The Centre at the Warwick Words festival
On Saturday 7 November Rachel Moseley and Helen Wheatley gave a 'Teatime Talk' on 'The Story of Children's Television' exhibition at the Herbert Gallery. Helen gave an overview of the early history of children's television in Britain and the Centre's collaboration with the Herbert Art Gallery and Museum, whilst Rachel previewed work from her new book Handmade Television: Stop-Frame Animation for Children in Britain, 1961-1974. They greatly enjoyed discussing people's memories of children's television with the audience and the lively discussion that followed about the importance of protecting children's culture at a time of BBC Charter renewal. The event took place at the Friends Meeting House in Warwick, as part of Warwick Words: Festival of Literature and the Spoken Word, and was very well attended and received.
The Story of Children's Television, 1946 to the Present Day opened at the Herbert Art Gallery and Museum, Coventry
The exhibition The Story of Children's Television, 1946 to the Present Day opened at the Herbert Art Gallery and Museum, Coventry on the 22nd May 2015 and ran until the 15th of September. The exhibition formed part of the The Story of Children's Television from 1946 to Now project. Rachel Moseley and Helen Wheatley collaborated with curators Ali Wells and Huw Jones at the Herbert on the exhibition which traced the history of children’s television, bringing together seven decades of iconic objects, memorabilia, merchandise, clips and images. From puppetry to CGI and live shows to dramas and fantasy, the exhibition encouraged visitors to share their memories of children's TV. Rachel and Helen have worked with Dr. Amy Holdsworth of the University of Glasgow on a research project at the exhibition which looks at how children’s television culture is a privileged site of memory and nostalgia, and what the role of the museum is in producing narratives of and public engagement with media history. Following its opening stint at the Herbert in Coventry, the exhibition toured the UK until 2018.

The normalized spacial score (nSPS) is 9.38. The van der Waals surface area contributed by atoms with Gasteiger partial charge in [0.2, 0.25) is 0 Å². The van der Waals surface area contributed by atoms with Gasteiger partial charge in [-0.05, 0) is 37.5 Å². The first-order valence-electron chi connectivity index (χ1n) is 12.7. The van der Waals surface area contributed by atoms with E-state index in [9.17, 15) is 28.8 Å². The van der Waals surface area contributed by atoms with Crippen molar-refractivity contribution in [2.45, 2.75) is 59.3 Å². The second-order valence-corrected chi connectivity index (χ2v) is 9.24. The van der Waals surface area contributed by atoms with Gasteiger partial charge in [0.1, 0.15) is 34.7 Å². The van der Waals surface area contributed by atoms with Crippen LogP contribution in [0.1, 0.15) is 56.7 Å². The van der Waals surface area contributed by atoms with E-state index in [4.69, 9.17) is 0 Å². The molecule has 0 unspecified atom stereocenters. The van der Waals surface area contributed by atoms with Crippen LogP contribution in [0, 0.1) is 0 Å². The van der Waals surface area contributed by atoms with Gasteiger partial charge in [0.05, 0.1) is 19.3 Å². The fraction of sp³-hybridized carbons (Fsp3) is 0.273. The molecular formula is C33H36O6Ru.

The exhibition is supported by the Heritage Lottery Fund, BBC, Ragdoll Productions, ITV, Kaleidoscope and the Children’s Media Foundation.
The Centre holds the Story of Children's Television International Conference, July 6-7 2015
Accompanying the major exhibition ‘The Story of Children’s Television, 1946 to the Present Day’, this conference (organised by the Centre's Rachel Moseley and Helen Wheatley, and Amy Holdsworth of the University of Glasgow) combined discussion of the history of children’s programming with analysis and reflection on the current landscape of children’s television and its future. Papers at the conference acknowledged and analysed the significance of children’s programming in the broader context of television production, discussed its production as both a creative process and a business enterprise, and reflected on the place of children’s television in the broader history of the medium. Panels and papers also discussed the genre in relation to notions of cultural heritage, collective remembering and nostalgia, and considered the impact of change on the production and circulation of children’s television, and viewing practices and the particular issues raised by studying the child viewer. Our keynote speakers were Dafna Lemish (Southern Illinois University) and Karen Lury (University of Glasgow). Members of our industry round table were: Sara Harkins (Head of Children's, BBC Scotland), Jenny Buckland (Australian Children's Media Foundation), Estelle Hughes (Roobydoo Media), and Jenny Buckland (Children's Media Foundation).